Herbert, Cox and Reyes Enjoying High Approval Numbers

Utah State Capitol 06Utah GOP Gov. Gary Herbert continues to be well liked in the state, a new Utah Policy poll shows.

In his latest survey, pollster Dan Jones & Associates finds that 72 percent of Utahns “strongly” or “somewhat” approve of the job Herbert is doing as governor.

Getting over 70 percent approval is a good number for any elected official, says Jones, who has polled in Utah for 40 years.

Only 24 percent disapprove of Herbert’s job performance, and 5 percent don’t know.

Herbert is running for re-election in 2016.

He arose from the lieutenant governor post when then-Gov. Jon Huntsman Jr. resigned in 2009 to become ambassador to China.

Herbert then won in 2010 to serve out the remaining two years of Huntsman’s term, won re-election to his own four-year term in 2012 and now faces his third run for governor in 2016.

Should Herbert win next year, he would be only the third Utah governor ever to win three races for the top state post – behind former Govs. Mike Leavitt and Cal Rampton.

In his new survey, Jones also finds that Lt. Gov. Spencer Cox has a 52 percent job approval rating.

And GOP Attorney General Sean Reyes has a 63 percent approval rating.

Cox has never been on the LG ballot – he was appointed Herbert’s second in command when former LG Greg Bell resigned several years ago.

A significant 39 percent said they had no opinion of the job Cox is doing.

Reyes was appointed AG in late 2013 when then-AG John Swallow resigned in disgrace and won in 2014 to serve out the final two years of Swallow’s term.

Twenty-two percent of Utahns had no opinion of the job Reyes is doing, Jones found.

In the new poll, Herbert has rebounded a bit in the eyes of those who said they are “very conservative” politically.

And that is not good news for Overstock.com top executive Jonathan Johnson, who has already announced he’s challenge Herbert in 2016 for the Republican Party’s gubernatorial nomination.

Johnson is clearly challenging Herbert from the party’s right – which is already a difficult approach since Herbert is proven more conservative than either Republicans Huntsman or Leavitt before him.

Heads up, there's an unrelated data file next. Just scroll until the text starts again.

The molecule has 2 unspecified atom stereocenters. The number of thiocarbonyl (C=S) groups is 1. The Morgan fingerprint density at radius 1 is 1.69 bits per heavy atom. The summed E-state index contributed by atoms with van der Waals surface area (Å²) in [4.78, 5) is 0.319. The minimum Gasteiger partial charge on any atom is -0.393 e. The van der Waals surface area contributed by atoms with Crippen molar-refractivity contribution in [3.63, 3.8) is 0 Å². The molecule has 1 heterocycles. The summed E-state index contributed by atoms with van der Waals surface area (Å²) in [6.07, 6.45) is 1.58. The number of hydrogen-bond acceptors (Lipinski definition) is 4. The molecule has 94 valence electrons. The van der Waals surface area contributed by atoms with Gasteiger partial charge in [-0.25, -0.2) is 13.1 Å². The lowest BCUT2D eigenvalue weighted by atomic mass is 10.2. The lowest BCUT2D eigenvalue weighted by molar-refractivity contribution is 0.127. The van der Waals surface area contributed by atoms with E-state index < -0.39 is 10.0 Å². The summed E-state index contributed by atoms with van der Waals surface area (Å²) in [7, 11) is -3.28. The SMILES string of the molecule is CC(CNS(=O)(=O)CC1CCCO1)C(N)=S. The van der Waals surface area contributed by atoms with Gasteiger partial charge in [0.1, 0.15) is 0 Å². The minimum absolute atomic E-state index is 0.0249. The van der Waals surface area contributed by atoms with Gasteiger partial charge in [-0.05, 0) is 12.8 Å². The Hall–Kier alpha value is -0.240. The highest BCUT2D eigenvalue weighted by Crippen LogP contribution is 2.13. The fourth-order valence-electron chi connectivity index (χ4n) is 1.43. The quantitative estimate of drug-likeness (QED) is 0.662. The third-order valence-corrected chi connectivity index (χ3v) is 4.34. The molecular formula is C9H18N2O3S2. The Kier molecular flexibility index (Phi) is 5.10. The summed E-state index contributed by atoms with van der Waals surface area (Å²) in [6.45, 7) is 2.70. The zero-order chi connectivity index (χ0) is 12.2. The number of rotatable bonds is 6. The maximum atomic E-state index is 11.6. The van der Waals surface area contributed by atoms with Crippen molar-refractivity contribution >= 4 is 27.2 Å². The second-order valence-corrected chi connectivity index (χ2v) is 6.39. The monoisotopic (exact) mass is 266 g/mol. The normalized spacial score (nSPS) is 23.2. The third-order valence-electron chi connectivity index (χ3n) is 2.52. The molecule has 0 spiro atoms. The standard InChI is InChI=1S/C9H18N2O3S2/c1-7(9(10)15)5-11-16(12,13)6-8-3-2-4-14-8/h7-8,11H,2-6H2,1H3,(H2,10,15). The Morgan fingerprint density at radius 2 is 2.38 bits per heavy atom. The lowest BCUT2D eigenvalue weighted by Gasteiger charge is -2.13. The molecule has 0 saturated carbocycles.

In an August survey, Jones found that 79 percent of “very conservative” Utahns liked the job Herbert was doing; 18 percent disapproved of the governor’s performance.

While 18 percent is not a great deal to build upon, it was still something for Johnson.

But Jones finds in his latest survey that 88 percent of the “very conservative” like the job Herbert is now doing; only 11 percent disapprove.

Since the last poll, Herbert has taken out after Planned Parenthood of Utah – trying to deny the group (which does not perform abortions) federal grants that are passed through state agencies.

PP of Utah sued Herbert, and a court has temporarily stopped the governor from cutting Planned Parenthood funds.

Conservatives may like Herbert’s action there.

However, after the new Jones poll was conducted, Herbert announced that he would not try to stop Syrian refugees from being relocated by the federal government in Utah – while all other Republican governors in the nation have said they don’t want the Syrians in their states.

That may harm Herbert with conservatives – if not for the fact that leaders of the LDS Church quickly announced that their faith has, and will continue, to help refugees throughout the world.

In any case, Johnson would undoubtedly prefer that Herbert be seen as less-than-conservative by the Utah Republican Party’s right wing.

But Herbert’s conservative support is growing, not falling, the new Jones poll shows.

Among Republican Utahns:

— 86 percent approve of the job Herbert is doing, 8 percent disapprove and 5 percent don’t know.

— 61 percent approve of the job Cox is doing as lieutenant governor, 4 percent disapprove and 35 percent don’t know.

— 73 percent approve of the job Reyes is doing, 6 percent disapprove and 21 percent don’t know.

Cox is clearly a young up-and-comer in Utah GOP politics (even though he is balding and may look a little older than he really is).

As lieutenant governor, Cox oversees the Utah Election Office – which is in an ongoing dispute with state GOP leaders over interpretations and implementation of SB54 – the new candidate nomination law much hated by hard-core Republican party leaders.

Cox recently sent a letter to state party officers saying while he is a true Republican, and really likes the delegate/convention process, as LG it’s his sworn job to uphold state election law – and he’ll do that with SB54.

That said, Cox apparently is worrying about how hard-core Republicans will view his pro-SB54 stands.

In his letter, he apologizes at some length for language his top election officer, Mark Thomas, used with the media, when Thomas said state Republican Party officials were seeing “crazy stuff” in their interpretation of some SB54 provisions.

So far, right-wing Republicans aren’t holding it all against Cox; 60 percent of the “very conservative” folks approve of the job Cox is doing, only 4 percent disapprove, and 36 percent don’t have an opinion of Cox.

That could change as the SB54 fight continues, however.

Johnson clearly recognizes the uphill battle he has with Herbert. Johnson has challenged Herbert to several pre-2016 debates – which the governor refuses to engage.

So, in an odd twist, Johnson this month is debating former Utah Democratic Party chairman, Sen. Jim Dabakis, D-Salt Lake, around the state, on various issues.

Dabakis, a well-known news hound (he has purchased a half-hour “political issues” show Sunday mornings on ABC Channel 4), is always ready to engage in political discussions, although he says he is not running for governor next year.